Statistics How To

Regularized Least Squares

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Regularized least squares is a way of solving least squares regression problems with an extra constraint on the solution. The constraint is called regularization.

Regularization limits the size of coefficients in the least squares method in a simple way: it adds a penalty term to the error. While doing a standard least squares regression analysis all we are doing is trying to minimize the squares of the distances from our model to each data point.

Notation

In regularized least squares we try to minimize
regularized least squares
here λ is greater than zero, and || · || is some penalty function– for instance, it could be a norm. θ is the parameter of our model; the parameter we are trying to find, and H is what is called the projection matrix or hat matrix, a known matrix we use just to make this analysis easier.

The norm, incidentally, is what we get if we translate our function into a vector and find the length of that vector. The p-norm (in a p dimensional space) is given by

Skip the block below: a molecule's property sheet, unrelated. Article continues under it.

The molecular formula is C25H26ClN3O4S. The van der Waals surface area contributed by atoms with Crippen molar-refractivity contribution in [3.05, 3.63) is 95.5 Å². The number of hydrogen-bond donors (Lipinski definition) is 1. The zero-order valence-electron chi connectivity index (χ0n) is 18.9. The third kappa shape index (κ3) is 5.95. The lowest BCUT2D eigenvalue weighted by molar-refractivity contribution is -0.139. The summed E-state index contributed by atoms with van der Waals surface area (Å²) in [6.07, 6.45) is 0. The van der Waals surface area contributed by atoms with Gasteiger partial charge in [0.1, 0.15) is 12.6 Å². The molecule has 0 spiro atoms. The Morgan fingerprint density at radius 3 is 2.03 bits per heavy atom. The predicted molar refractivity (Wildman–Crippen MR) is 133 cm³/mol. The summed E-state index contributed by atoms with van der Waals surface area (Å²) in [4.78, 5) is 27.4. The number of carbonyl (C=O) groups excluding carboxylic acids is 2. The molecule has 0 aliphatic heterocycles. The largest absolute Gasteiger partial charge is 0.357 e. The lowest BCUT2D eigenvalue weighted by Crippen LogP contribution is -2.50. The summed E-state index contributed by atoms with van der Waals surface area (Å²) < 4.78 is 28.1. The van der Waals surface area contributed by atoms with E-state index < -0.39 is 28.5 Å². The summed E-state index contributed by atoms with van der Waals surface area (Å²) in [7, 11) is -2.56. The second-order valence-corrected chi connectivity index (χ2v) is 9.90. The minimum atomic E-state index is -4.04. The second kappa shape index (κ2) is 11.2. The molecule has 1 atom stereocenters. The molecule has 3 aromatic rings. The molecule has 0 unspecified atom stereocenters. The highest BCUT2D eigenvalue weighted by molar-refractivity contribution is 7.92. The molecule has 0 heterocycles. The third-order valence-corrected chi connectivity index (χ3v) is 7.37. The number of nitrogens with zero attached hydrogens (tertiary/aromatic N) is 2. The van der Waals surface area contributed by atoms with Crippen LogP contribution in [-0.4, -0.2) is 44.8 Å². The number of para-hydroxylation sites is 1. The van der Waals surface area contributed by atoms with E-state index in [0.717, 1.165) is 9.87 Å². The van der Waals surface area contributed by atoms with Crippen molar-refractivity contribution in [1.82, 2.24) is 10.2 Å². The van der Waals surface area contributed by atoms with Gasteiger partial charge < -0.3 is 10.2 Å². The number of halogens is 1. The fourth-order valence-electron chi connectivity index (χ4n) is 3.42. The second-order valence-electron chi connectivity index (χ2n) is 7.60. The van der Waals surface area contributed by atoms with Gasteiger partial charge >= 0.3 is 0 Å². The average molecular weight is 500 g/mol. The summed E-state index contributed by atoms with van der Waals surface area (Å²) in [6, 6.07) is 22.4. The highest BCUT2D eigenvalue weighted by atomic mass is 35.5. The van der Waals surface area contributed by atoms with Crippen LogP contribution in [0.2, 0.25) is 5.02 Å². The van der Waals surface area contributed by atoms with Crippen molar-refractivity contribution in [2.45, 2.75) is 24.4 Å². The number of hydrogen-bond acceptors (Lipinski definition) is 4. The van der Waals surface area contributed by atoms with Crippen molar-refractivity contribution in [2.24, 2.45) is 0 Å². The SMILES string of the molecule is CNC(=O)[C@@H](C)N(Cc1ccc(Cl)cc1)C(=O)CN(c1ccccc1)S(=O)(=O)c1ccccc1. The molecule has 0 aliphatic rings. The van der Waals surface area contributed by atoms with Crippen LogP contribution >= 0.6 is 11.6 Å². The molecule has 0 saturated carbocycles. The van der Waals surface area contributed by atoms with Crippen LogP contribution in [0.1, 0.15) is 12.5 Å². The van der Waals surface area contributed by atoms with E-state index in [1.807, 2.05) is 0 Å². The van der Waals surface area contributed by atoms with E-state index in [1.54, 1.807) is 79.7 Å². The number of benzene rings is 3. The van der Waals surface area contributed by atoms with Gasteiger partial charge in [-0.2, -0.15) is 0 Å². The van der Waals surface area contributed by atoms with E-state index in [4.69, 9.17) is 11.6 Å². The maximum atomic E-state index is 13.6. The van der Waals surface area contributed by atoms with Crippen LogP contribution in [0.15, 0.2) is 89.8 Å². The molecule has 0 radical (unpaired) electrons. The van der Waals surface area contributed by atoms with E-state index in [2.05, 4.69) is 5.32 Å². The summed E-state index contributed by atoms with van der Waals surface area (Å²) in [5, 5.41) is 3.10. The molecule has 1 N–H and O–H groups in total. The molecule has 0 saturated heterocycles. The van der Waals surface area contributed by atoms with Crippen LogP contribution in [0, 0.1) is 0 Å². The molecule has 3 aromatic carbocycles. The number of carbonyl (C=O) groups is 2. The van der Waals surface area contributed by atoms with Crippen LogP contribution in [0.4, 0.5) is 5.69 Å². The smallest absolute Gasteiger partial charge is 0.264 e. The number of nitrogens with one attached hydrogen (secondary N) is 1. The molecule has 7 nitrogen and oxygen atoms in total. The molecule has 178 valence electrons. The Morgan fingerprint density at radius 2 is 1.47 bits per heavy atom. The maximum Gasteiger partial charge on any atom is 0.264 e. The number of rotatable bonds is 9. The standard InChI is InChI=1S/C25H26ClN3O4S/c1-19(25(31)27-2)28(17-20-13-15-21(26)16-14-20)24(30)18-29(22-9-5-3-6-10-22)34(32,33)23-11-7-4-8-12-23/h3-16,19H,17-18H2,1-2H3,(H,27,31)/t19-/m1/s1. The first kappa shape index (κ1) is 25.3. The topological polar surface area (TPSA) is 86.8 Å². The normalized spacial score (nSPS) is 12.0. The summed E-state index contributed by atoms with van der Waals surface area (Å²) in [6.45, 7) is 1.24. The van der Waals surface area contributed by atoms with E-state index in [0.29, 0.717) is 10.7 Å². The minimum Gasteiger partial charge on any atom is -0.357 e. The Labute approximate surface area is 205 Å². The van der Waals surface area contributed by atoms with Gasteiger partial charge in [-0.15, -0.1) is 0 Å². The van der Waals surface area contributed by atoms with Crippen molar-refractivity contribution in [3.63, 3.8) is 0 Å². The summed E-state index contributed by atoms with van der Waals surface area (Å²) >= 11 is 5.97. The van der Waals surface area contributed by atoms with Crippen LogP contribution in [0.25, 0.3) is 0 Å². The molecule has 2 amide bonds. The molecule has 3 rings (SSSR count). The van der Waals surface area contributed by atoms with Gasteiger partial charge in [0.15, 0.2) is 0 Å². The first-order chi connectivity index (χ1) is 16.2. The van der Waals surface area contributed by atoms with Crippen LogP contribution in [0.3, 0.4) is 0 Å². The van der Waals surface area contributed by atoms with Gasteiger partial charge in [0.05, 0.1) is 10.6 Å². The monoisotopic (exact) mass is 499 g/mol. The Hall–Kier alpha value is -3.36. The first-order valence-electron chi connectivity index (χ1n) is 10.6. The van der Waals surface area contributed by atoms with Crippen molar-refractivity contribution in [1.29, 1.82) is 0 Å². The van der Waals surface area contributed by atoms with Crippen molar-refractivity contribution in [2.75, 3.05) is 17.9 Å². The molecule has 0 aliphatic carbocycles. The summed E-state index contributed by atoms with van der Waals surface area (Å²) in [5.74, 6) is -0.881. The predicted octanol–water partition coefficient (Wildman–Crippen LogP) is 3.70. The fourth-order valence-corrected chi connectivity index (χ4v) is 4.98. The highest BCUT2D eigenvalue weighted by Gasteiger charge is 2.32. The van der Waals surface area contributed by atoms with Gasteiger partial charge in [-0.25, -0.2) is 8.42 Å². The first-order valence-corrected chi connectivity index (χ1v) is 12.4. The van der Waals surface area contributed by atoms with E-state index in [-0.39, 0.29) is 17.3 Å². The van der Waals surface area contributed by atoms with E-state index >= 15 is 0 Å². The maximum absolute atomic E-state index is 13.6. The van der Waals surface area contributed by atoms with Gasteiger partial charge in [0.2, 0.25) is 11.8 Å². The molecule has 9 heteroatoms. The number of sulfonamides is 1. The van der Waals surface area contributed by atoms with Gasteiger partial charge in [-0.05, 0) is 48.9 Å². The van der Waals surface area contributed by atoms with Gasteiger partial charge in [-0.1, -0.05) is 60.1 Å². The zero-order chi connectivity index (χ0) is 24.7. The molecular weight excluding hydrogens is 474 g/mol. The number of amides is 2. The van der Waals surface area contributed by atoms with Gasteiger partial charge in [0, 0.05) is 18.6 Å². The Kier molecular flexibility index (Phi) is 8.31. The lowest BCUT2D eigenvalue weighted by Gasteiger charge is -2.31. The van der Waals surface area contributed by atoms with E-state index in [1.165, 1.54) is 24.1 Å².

Generalizing the concept of norm to an infinite dimensional space, the norm of any function is:


Reasons to Use Regularized Least Squares (RLS)

If regularized least squares analysis is more complicated to perform, why bother? There are two main reasons.

If there are more variables than observations in a linear system, the least squares problem (done the ordinary way) is an ill posed problem. It’s impossible to fit, because there are infinitely many solutions. With regularized least squares you can still get a uniquely determined solution.

Sometimes, even when there are not more variables than observations, the system still has a problem with generalizing. Typically this is because of what we call overlearning. Every data system will have noise, which isn’t relevant to the problem. Overlearning happens when a complex model ‘learns the noise’ as well as the focus of the analysis. Regularization, especially where the constraint is well chosen to reflect prior knowledge we might have, prevents overlearning and improves the generalizability of the problem; i.e. makes the solution we find relevant to other instances of what we’re studying.

References

Huttunen, H. (2013). Least Squares Revisited. Retrieved January 10, 2018 from: http://www.cs.tut.fi/~hehu/SSP/lecture8.pdf
Leykekhman, D. (2008) Regularized Linear Least Squares Problems. Retrieved January 10, 2018 from: http://www.math.uconn.edu/~leykekhman/courses/MATH3795/Lectures/Lecture_10_Linear_least_squares_reg.pdf.

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Regularized Least Squares was last modified: January 11th, 2018 by Stephanie